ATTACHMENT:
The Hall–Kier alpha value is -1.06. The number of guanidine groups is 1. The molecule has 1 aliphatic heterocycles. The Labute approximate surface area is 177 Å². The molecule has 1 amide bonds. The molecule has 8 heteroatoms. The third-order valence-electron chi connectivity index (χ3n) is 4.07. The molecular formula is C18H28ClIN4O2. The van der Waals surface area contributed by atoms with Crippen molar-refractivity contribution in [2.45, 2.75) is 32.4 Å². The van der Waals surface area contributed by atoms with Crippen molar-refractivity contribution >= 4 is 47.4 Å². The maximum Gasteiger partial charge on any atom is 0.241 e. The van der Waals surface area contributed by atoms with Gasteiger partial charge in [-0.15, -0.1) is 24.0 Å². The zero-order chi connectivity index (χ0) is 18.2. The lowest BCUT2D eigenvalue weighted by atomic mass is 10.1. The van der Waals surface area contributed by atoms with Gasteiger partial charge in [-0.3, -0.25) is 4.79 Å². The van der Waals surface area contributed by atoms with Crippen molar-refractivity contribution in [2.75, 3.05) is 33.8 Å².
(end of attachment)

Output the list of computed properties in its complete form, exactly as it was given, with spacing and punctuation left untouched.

The Hall–Kier alpha value is -1.06. The number of guanidine groups is 1. The molecule has 1 aliphatic heterocycles. The Labute approximate surface area is 177 Å². The molecule has 1 amide bonds. The molecule has 8 heteroatoms. The third-order valence-electron chi connectivity index (χ3n) is 4.07. The molecular formula is C18H28ClIN4O2. The van der Waals surface area contributed by atoms with Crippen molar-refractivity contribution in [2.45, 2.75) is 32.4 Å². The van der Waals surface area contributed by atoms with Crippen molar-refractivity contribution >= 4 is 47.4 Å². The maximum Gasteiger partial charge on any atom is 0.241 e. The van der Waals surface area contributed by atoms with Gasteiger partial charge in [-0.15, -0.1) is 24.0 Å². The zero-order chi connectivity index (χ0) is 18.2. The lowest BCUT2D eigenvalue weighted by atomic mass is 10.1. The van der Waals surface area contributed by atoms with Gasteiger partial charge in [-0.3, -0.25) is 4.79 Å². The van der Waals surface area contributed by atoms with Crippen molar-refractivity contribution in [2.75, 3.05) is 33.8 Å².